With NHL labor talks still going nowhere, the league and its players’ association began a race to the courthouse Friday. The NHL got there first.

The league filed two lawsuits in New York.

One was a class action lawsuit to confirm the legality of the lockout. The other was an unfair labor practice charge with the National Labor Relations Board against the NHL Players’ Association.

The legal moves came because players are expected to vote in the coming days whether to dissolve the players’ association via a disclaimer of interest. The union’s executive board unanimously authorized the vote, TSN reported Friday.

If the players vote “yes,” the NHLPA would walk away from its role as the representative of the players. The players could then sue the league for antitrust violations.

“By threatening to ‘disclaim interest,’ the NHLPA has engaged in an unlawful subversion of the collective bargaining process and conduct that constitutes bad faith bargaining under the National Labor Relations Act,” the NHL said in a statement.

The union has been discussing a disclaimer of interest and decertification for some time.

The NBA players’ association filed a disclaimer of interest during the basketball work stoppage last year. A collective bargaining agreement came together 12 days later before anything got to court.

NFL players were not successful in their attempt to dissolve the union and end a lockout last year.

“There’s antitrust exemptions within the context of collective bargaining,” Richard D. Furlong, a labor lawyer for the Buffalo firm of Lipsitz, Green, Scime and Cambria, said by phone. “If you don’t have collective bargaining, those exemptions go out the window and the antitrust laws apply.”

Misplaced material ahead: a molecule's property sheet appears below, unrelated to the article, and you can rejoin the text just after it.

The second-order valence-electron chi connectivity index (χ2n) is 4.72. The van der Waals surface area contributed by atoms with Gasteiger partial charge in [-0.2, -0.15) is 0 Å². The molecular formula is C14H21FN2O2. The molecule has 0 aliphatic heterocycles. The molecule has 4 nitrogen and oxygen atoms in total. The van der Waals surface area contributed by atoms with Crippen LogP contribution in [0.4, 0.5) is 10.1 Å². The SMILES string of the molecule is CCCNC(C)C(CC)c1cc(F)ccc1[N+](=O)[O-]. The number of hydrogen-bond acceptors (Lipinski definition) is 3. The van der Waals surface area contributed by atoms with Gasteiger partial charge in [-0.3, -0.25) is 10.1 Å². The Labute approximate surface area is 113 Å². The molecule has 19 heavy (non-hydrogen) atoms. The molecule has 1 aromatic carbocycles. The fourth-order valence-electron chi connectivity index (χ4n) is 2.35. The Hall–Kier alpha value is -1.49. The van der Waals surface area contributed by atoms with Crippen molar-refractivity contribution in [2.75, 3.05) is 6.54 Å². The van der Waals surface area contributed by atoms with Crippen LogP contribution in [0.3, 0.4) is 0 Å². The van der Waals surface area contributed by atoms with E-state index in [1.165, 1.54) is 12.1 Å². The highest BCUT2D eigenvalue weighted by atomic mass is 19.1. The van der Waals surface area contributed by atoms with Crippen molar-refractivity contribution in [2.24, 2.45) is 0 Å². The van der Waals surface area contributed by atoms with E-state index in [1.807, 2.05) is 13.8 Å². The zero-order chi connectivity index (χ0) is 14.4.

By engaging in collective bargaining with the players’ association, the league is allowed to do things such as set a salary cap and impose restrictions on free agents. If there is no party with which to bargain, the owners “could not collude and basically join together to set the price of labor,” Furlong said.

“If you’re not engaged in collective bargaining, it would put the owners in a precarious situation with respect to antitrust laws,” said Furlong, who is a certified agent for Professional Lacrosse Players Association and a former agent for the National Football League Players Association.

Commissioner Gary Bettman scoffed at the threat of union dissolution last week.

“The board [of governors] was completely and thoroughly briefed by counsel on the subject,” Bettman said. “We don’t view it in the same way, in terms of its impact, as apparently the union may. ... It’s not something that we focus on.”

Because a disclaimer of interest is less formal than decertification, which can take up to a year, courts have disallowed it as a “sham” negotiating tactic.

Still, with the sides no closer after meeting with mediators again this week, the players have the option to at least explore the subject.

Buffalo defenseman Jordan Leopold, who has been serving as a union representative for the Sabres, declined comment.

“The bottom line is that this has been done before by unions within the context of collective bargaining in sports, and it has put the employers back on their heels with respect to the antitrust statutes,” Furlong said. “Bettman probably is and should be worried about this.”

Rather than wait and worry, Bettman and the league beat the players to the courts.

“The NHL appears to be arguing that players should be stopped from even considering their right to decide whether or not to be represented by a union,” the NHLPA said in a statement.

“We believe that their position is completely without merit.”